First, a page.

Correction: AOPA has corrected a statement regarding Continental’s mandatory service bulletin and FAA airworthiness directive activity. The FAA has confirmed that it has not received any communications from Continental seeking an airworthiness directive. AOPA regrets the error.
At the end of March 2017, Continental Motors issued Mandatory Service Bulletin MSB05-8B that would require tens of thousands of Continental IO-470/520/550 engines to be torn down prematurely to replace the camshaft gear with slightly thicker gear. It required compliance within the next 100 hours of operation, or at no more than 12 years since overhaul, whichever comes first.
The replacement camshaft gear is 0.06″ thicker, and costs$1,200. Removing and reinstalling the engine is typically a $5,000 job and the engine teardown typically costs around $10,000. So this would be a very big deal for affected owners. The number of affected owners is huge. Almost every Bonanza, Baron, Cessna 200/300/400, Cirrus SR22, and Continental-powered Mooney is targeted by this expensive MSB, plus a bunch of other makes and models.
Compliance with manufacturer’s service bulletins is not generally compulsory for Part 91 operators. The FAA would have to issue an Airworthiness Directive (AD) to compel owners to comply.
Continental first introduced this thicker camshaft gear in August of 2005 and started installing it in its factory new and rebuilt engines. But it wasn’t until November 2009 that it started asking field overhaul shops to install the newer-style gear at engine overhaul. Since it did so in a service bulletin (SB97-6B), almost all overhaul shops considered it to be non-compulsory, and therefore almost all field overhauled engines had their older-style camshaft gears reused.
This means that if the FAA were to issue an AD mandating compliance with Continental’s MSB05-8B, a whole lot of low-time (and even no-time) engines would need to be torn apart. Naturally, Continental would not be picking up any of the cost of doing this (as would be the case if this was an automotive recall rather than an aviation recall). Aircraft owners would be hit with the cost, which would be in the tens of millions of dollars.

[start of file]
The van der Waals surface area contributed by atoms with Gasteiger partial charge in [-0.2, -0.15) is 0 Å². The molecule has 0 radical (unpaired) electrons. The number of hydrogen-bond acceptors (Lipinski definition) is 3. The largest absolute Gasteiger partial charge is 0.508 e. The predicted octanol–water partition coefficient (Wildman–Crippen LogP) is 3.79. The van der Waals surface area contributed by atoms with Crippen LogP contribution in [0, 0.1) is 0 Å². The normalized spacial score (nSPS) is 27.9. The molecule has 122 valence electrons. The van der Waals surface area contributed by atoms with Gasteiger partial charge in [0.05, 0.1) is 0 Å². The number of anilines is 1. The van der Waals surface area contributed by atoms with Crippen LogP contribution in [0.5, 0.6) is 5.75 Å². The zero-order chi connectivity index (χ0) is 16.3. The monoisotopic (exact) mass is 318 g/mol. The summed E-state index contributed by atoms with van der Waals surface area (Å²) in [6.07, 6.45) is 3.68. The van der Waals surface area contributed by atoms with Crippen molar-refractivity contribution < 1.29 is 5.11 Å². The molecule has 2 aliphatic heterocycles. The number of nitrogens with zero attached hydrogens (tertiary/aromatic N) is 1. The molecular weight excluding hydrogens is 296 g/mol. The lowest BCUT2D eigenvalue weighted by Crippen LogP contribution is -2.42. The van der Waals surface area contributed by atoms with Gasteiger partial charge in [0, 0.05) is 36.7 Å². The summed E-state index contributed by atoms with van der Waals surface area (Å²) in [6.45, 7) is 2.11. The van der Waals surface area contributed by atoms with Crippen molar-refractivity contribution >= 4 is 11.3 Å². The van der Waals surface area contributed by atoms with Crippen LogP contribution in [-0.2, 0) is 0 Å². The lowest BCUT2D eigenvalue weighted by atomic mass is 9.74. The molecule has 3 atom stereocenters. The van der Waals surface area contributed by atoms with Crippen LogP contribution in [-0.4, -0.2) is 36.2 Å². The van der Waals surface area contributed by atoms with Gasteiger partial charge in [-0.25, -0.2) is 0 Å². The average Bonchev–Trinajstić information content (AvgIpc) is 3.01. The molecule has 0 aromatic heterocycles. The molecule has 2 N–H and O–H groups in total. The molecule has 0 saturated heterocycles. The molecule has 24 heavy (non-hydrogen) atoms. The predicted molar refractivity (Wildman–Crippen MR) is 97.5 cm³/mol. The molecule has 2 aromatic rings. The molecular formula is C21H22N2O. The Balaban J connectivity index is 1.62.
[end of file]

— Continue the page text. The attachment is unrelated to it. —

Where’s the beef?
We talked with the FAA about this, and were told that Continental had provided the FAA data about only three camshaft gear failures in support of its request for an AD. The FAA also indicated that none of these failures were new ones. A search of the FAA’s Service Difficulty Report (SDR) database uncovered a total of 13 SDRs involving the older-style camshaft gears, most of which did not involve actual failures of the gears. That’s an awfully small number considering that tens of thousands of these gears have been in service for more than 40 years.
Even if all 13 of those SDRs represented gear failures (which they did not), my back-of-the-envelope calculations suggests that this would be one failure every 7,000,000 flight hours, which would make the camshaft gear one of the most reliable components of the engine. I’m almost certain that connecting rods and crankshafts fail more often than camshaft gears do.